(August 7, 2023).  Some folks who’ve been observing hip-hop’s 50th anniversary all year long—from awards shows to festivals, and from news coverage to documentaries—may have asked when is hip-hop’s actual birthdate?

Well, for the purposes of validating this year’s numerous festivities, hip-hop’s year of birth—by a consensus of music historians and journalists—is, obviously, 1973.

And the only date that year where anything occurred that was reasonably tied to the cultural and musical institution we’d later call hip-hop was August 11.  

That’s when a record-spinner named DJ Kool Herc famously MC’d that “back to school jam” in the Bronx with a double turntable session that included extending the break beats of several funk records—a key element that music scholars have said was the germination of the culture that eventually evolved into the hip-hop we know (but don’t always love) today. 

After eight months of heavy hype with television specials, interviews of rap pioneers, best-of lists, and spectacular productions at awards shows (including this year’s BET Awards, which were completely devoted to the genre’s anniversary), that birthday is now finally upon us.

And what better way to commemorate it—particularly in a year where there’s been a dearth of hip-hop chart successes—than by a rap album topping the latest Billboard chart (for the week ending August 12, 2023, which encompasses the birthday).

But it’s not just a hip-hop album that tops this week’s Billboard 200, it’s a pretty good one—a masterpiece even that some are already calling an instant classic.

That album is Travis Scott’s long-awaited Utopia, which he released (after a couple of delays) on July 28, the beginning of the seven-day sales/streaming cycle that fed this week’s chart.

Utopia moved more than 496,000 album-equivalent units during that tracking week, which not only places it at the top of the Billboard 200 and makes it only the second hip-hop album to reach No. 1 during this milestone year, but it’s also the biggest hip-hop release of 2023 (so far).

It more than doubles the next nearest competitor’s numbers (Lil Uzi Vert’s Pink Tape topped the chart last month with 167,000 units, which ended a seven-month No. 1 drought for rap albums…hip-hop’s longest in 30 years).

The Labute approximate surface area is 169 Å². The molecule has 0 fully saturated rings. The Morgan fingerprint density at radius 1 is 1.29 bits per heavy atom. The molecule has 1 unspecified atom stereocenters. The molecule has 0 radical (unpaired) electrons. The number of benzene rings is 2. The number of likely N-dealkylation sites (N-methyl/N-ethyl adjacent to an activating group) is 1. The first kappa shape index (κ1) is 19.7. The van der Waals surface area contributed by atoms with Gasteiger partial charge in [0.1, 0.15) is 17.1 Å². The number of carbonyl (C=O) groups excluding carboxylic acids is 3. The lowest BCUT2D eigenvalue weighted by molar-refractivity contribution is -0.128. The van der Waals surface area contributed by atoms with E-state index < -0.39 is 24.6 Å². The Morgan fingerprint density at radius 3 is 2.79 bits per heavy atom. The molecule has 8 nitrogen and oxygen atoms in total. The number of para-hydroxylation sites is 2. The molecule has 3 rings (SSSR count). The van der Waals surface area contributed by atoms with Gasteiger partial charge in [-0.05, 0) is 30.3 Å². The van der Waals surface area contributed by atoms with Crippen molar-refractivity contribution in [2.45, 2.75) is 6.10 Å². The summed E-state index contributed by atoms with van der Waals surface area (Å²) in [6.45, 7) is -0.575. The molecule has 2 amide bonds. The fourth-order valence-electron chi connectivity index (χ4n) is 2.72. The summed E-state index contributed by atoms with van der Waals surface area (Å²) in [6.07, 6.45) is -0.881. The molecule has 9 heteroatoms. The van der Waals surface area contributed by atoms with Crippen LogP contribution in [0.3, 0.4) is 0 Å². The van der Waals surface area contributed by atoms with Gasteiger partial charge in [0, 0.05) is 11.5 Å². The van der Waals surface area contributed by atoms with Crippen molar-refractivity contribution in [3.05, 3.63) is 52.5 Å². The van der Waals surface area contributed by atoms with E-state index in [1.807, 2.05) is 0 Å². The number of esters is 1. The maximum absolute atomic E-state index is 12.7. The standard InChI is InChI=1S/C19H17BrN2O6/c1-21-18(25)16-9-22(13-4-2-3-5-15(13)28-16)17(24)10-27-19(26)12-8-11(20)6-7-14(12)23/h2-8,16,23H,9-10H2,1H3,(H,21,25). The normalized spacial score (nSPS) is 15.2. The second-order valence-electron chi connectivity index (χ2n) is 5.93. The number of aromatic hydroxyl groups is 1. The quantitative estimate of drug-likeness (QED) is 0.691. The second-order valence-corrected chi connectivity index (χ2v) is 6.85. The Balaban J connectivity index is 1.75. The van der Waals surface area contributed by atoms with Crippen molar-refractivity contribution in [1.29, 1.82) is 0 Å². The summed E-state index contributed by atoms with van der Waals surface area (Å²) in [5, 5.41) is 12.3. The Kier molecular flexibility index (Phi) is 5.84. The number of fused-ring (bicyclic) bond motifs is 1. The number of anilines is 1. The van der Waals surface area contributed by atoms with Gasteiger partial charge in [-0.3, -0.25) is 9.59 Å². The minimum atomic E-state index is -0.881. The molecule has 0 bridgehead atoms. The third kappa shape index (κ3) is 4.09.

Scott’s Utopia is a 19-track extravaganza that offers an eclectic mix of musical styles and is stacked with a superstar guest list that includes everyone from A-list rappers like Drake, Future, Young Thug, Playboi Carti and 21 Savage, to iconic R&B singers Beyoncé, SZA and The Weeknd.  As Billboard magazine pointed out, ten of the album’s featured artists have had No. 1 albums on the Billboard 200 themselves (which may be a first; research is needed to confirm).

Even comedian David Chappelle makes an appearance on the eerily introspective, but self-affirming track “PARASAIL” (also featuring up-and-coming rapper Yung Lean).

The ironically titled Utopia, whose mostly dark tracks sound more dystopian, is at times trippy, with flashes of psychedelia and a mix of experimental instrumentation and traditional trap beats.  

Scott also dipped into his tried-and-true formula of trademark tempo changes on a couple tracks, a technique that’s worked well in the past, including most famously on his first No. 1 single, “SICKO MODE,” from 2018’s Astroworld.  (The new album tries to recreate that magic on the Drake-featured “MELTDOWN,” which, not surprisingly, was the highest streamed of the album’s 19 tracks, but there are much better songs on Utopia to keep listeners’ attention.)

More than anything, Utopia is Travis Scott being his best Travis Scott, which has to be satisfying to the rapper’s legion of loyal fans who, in turn, rewarded him with the fourth No. 1 album of his career (after 2016’s Birds In The Trap Sing McKnight, 2018’s Astroworld, and 2019’s JackBoys, a collaboration between Scott and a collection of artists signed to his Cactus Jack label).

The 496,000 total units Utopia moved are the third-highest by any album this year after Taylor Swift’s 716,000 for Speak Now (Taylor’s Version) in July and Morgan Wallen’s One Day At A Time (which moved 501,000 during its first week in March).

It’s also the highest total by any hip-hop album since Drake’s Certified Loverboy (613,000 units in September 2021).